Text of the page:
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I noticed something that probably is good but looks bad in my opinion.

I pixel peeped an image to compare the Jpeg vs Tiff. Both are exported with Lightroom from a raw file. I only changed the file type between the two exports. I know jpeg is set to max quality. I didn't see any settings, or didn't notice any that needed to be changed on the Tiff.

Looking at the dress on the inside where the black horizontal line is the jpeg shows a smooth skin, where as the tiff is more jagged.
Is this because it's higher quality?

Full size images:
Jpeg: http://hoppvader.nu/bilder/IMG_3209-3.jpg (10 MB)
Tiff: http://hoppvader.nu/bilder/IMG_3209.tif (92 MB)

I have tried to get the same "composition" on the two images and took a screen capture of it.

Jpeg:
jpeg screenshot

Tiff:
tiff screenshot

For reference this is the full image, I understand we are looking at a tiny part of the image:
full image

I noticed the Tif is cropped slightly so I took the Jpeg that is also cropped the same way. Nothing else is changed, no extra editing is done.

Export settings TIF:
tiff export settings

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  • Both are exported with Lightroom from a raw file. I only changed the file type between the two exports. I know jpeg is set to max quality. I didn't see any settings, or didn't notice any that needed to be changed on the Tiff. I can't answer for sure right now as I'm putting my son to bed now. @xiota
    – Andreas
    Jun 20 '20 at 17:58
  • One thing that JPEG compression can do is, on an 8x8 pixel block basis, slightly smooth out the variations within that block, but usually at the expense of creating greater variation at the edges between blocks, especially the lower the quality setting goes. This could be a case of several fairly uniform blocks being smoothed a bit more by the compression/quantization steps...
    – twalberg
    Jun 20 '20 at 18:01
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The differences you see are caused by different interpolation algorithms used by the viewers you're using when showing images at greater than 100% magnification. Some interpolation algorithms have a smoothing effect (bicubic), while others can cause aliasing (bilinear, nearest neighbor).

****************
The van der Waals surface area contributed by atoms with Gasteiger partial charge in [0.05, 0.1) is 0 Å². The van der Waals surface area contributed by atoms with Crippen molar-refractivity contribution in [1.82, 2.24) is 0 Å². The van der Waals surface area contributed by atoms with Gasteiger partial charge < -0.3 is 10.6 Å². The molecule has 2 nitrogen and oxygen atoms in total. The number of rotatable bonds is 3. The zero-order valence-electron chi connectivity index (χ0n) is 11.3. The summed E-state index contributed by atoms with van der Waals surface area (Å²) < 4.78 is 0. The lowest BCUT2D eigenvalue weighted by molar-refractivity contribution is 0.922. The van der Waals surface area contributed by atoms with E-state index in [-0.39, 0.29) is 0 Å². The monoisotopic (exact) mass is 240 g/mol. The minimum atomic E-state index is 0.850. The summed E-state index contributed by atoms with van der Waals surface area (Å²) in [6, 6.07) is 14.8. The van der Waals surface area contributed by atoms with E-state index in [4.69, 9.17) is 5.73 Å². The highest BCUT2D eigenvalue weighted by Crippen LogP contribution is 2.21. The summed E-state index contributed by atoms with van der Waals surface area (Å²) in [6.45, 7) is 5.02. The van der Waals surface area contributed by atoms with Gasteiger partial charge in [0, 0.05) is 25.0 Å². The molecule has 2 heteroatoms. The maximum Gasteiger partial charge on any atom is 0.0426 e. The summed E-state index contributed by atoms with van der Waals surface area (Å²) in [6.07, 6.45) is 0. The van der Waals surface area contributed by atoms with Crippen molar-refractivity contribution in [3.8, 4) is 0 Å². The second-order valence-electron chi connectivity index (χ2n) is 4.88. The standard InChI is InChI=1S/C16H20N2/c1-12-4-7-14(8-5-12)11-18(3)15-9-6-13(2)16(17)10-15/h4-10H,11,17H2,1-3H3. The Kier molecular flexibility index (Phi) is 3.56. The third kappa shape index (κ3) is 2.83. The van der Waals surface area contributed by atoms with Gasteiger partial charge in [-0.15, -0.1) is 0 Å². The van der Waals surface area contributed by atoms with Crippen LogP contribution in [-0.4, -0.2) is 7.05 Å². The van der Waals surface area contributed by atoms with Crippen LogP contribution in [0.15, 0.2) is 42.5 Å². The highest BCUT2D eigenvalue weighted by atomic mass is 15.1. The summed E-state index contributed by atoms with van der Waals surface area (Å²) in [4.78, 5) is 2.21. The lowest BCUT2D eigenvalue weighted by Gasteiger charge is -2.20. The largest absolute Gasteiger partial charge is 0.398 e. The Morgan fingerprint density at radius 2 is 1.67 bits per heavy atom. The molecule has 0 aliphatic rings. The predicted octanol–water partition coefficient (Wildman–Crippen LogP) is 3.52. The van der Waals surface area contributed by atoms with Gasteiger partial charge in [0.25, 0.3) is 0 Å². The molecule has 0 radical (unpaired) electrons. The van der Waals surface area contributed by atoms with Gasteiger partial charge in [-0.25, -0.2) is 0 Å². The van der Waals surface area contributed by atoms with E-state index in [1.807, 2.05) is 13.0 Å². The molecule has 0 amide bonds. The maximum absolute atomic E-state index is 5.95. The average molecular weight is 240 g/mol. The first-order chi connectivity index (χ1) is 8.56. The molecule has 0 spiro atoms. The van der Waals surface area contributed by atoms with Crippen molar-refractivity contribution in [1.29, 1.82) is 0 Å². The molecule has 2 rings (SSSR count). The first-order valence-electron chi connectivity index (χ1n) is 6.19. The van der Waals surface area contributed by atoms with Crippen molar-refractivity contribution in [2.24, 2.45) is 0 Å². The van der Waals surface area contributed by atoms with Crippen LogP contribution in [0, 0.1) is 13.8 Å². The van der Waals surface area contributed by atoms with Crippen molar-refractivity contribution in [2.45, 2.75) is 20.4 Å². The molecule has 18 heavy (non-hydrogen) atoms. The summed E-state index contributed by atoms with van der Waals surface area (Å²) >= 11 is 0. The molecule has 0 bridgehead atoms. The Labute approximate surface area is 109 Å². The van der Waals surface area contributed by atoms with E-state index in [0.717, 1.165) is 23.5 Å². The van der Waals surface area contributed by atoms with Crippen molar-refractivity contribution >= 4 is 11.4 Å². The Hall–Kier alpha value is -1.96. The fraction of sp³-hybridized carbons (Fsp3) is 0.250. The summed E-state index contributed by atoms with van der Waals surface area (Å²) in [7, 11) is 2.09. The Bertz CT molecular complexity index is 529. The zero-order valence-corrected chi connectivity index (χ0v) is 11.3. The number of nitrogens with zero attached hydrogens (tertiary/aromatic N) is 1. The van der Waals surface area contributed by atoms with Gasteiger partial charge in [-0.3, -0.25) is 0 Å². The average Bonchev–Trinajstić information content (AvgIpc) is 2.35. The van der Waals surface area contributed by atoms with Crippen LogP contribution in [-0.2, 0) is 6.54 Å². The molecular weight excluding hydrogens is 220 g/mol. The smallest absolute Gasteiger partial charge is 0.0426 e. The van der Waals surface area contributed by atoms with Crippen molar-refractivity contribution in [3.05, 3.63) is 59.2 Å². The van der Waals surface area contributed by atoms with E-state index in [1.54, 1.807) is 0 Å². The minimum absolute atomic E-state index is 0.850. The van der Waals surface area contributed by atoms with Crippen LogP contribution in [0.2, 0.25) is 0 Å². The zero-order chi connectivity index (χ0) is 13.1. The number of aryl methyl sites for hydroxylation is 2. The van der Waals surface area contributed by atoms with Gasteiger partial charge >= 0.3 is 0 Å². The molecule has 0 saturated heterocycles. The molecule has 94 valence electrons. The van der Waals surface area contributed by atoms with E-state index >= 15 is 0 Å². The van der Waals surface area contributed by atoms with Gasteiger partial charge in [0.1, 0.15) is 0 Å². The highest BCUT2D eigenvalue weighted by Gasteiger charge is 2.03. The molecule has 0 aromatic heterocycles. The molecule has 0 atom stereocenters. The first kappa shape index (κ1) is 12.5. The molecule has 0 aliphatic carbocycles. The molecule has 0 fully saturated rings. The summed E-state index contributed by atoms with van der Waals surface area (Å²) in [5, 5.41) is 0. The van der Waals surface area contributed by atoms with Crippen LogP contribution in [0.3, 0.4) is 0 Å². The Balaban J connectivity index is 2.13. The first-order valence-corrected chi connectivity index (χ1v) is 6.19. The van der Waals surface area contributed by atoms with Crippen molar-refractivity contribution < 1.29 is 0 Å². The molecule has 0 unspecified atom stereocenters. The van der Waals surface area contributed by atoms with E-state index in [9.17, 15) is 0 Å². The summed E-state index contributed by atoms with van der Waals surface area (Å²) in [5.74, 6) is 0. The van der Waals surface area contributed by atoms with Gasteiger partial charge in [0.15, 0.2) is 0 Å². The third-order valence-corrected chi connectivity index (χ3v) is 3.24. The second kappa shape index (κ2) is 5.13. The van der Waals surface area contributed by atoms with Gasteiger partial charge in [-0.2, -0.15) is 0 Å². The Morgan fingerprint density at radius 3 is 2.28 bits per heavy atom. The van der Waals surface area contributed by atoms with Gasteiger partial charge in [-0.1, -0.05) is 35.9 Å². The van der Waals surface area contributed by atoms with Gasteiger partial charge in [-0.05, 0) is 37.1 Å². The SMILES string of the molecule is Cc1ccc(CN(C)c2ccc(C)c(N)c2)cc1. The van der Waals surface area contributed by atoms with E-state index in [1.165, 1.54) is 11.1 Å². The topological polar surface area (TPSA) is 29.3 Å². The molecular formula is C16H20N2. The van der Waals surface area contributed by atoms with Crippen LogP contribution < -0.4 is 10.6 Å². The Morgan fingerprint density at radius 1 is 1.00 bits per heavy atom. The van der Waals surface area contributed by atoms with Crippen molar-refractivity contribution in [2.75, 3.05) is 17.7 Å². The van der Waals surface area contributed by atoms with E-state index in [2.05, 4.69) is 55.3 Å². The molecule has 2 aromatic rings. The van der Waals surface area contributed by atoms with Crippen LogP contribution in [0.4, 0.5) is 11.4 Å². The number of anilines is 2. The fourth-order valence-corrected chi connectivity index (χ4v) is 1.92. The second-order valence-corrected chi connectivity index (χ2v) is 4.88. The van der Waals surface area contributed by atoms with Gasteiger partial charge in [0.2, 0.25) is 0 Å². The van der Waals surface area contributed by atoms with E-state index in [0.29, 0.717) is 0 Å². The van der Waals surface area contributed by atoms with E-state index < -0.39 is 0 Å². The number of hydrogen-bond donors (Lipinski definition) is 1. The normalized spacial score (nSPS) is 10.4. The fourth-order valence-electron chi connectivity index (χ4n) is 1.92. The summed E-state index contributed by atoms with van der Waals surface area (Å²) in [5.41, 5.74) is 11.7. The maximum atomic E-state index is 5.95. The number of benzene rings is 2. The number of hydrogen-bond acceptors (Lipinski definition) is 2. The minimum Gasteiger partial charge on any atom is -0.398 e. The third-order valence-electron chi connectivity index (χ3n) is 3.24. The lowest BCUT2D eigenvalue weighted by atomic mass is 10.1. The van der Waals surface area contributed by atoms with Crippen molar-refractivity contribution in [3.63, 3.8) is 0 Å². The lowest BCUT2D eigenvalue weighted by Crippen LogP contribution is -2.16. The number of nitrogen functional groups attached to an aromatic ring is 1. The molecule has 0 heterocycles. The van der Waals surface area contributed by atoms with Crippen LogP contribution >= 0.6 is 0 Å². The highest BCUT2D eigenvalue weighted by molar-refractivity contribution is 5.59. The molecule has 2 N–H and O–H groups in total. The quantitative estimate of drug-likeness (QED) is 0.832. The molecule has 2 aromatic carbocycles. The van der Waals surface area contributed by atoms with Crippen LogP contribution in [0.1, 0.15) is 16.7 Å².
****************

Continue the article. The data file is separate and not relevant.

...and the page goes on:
The images are also displayed with slightly different magnification, which can be seen with difference layer blending. Notice that when the left side of the images line up, the right side is mismatched.

screenshot difference

There is no significant difference between the source JPEG and TIFF. As can be seen from the file sizes (10MB vs 90MB), JPEG is more suitable for sharing, while 16-bit TIFF contain additional color information that may be useful when extensive editing is required.

Here are 100% crops from the JPG and TIFF (saved as PNG), along with the result of difference layer blending.

crop jpeg crop tiff crop diff

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  • I see what you are saying but it's quite hard to get them the same magnification in different viewers. And then using the doing the screen capture by hand on a laptop touch pad made it even harder. But I will upload the images as soon as I'm free
    – Andreas
    Jun 20 '20 at 18:05
  • 1
    Thank you! I will have a look at it when I'm at the computer since I can't see nothing on the phone...
    – Andreas
    Jun 20 '20 at 20:25

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